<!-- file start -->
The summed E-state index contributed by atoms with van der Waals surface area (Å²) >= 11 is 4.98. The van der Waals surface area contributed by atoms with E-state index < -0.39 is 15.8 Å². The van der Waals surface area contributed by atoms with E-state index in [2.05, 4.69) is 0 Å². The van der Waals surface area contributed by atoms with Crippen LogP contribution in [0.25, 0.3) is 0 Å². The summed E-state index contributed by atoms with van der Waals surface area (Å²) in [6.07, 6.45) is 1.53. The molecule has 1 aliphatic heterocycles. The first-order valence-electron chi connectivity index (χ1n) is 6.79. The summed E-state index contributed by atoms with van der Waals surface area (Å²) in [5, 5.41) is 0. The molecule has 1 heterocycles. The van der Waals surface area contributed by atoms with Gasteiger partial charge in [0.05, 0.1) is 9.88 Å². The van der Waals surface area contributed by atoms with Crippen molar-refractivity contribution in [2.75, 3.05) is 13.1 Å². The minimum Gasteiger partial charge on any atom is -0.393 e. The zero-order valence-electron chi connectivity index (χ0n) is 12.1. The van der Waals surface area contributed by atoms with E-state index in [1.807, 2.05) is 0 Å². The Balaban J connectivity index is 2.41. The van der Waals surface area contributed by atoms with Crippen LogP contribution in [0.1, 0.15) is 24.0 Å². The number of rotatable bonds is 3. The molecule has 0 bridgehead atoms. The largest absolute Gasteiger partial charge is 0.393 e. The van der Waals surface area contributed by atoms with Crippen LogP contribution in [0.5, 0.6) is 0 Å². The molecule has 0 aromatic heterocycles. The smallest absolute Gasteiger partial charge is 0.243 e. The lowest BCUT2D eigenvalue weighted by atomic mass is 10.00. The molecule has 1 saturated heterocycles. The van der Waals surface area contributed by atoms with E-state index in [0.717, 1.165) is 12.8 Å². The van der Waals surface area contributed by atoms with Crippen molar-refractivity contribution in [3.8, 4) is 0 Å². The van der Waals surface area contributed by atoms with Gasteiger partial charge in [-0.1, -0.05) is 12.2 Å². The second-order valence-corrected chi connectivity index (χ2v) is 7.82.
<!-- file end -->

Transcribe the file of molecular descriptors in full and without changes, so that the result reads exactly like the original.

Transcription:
The summed E-state index contributed by atoms with van der Waals surface area (Å²) >= 11 is 4.98. The van der Waals surface area contributed by atoms with E-state index < -0.39 is 15.8 Å². The van der Waals surface area contributed by atoms with E-state index in [2.05, 4.69) is 0 Å². The van der Waals surface area contributed by atoms with Crippen LogP contribution in [0.25, 0.3) is 0 Å². The summed E-state index contributed by atoms with van der Waals surface area (Å²) in [6.07, 6.45) is 1.53. The molecule has 1 aliphatic heterocycles. The first-order valence-electron chi connectivity index (χ1n) is 6.79. The summed E-state index contributed by atoms with van der Waals surface area (Å²) in [5, 5.41) is 0. The molecule has 1 heterocycles. The van der Waals surface area contributed by atoms with Gasteiger partial charge in [0.05, 0.1) is 9.88 Å². The van der Waals surface area contributed by atoms with Crippen molar-refractivity contribution in [2.75, 3.05) is 13.1 Å². The minimum Gasteiger partial charge on any atom is -0.393 e. The zero-order valence-electron chi connectivity index (χ0n) is 12.1. The van der Waals surface area contributed by atoms with E-state index in [1.807, 2.05) is 0 Å². The Balaban J connectivity index is 2.41. The van der Waals surface area contributed by atoms with Crippen LogP contribution in [0.1, 0.15) is 24.0 Å². The number of rotatable bonds is 3. The molecule has 0 bridgehead atoms. The largest absolute Gasteiger partial charge is 0.393 e. The van der Waals surface area contributed by atoms with Crippen LogP contribution in [0.5, 0.6) is 0 Å². The molecule has 0 aromatic heterocycles. The smallest absolute Gasteiger partial charge is 0.243 e. The lowest BCUT2D eigenvalue weighted by atomic mass is 10.00. The molecule has 1 saturated heterocycles. The van der Waals surface area contributed by atoms with E-state index in [0.717, 1.165) is 12.8 Å². The van der Waals surface area contributed by atoms with Crippen molar-refractivity contribution in [3.8, 4) is 0 Å². The van der Waals surface area contributed by atoms with Gasteiger partial charge in [-0.1, -0.05) is 12.2 Å². The second-order valence-corrected chi connectivity index (χ2v) is 7.82.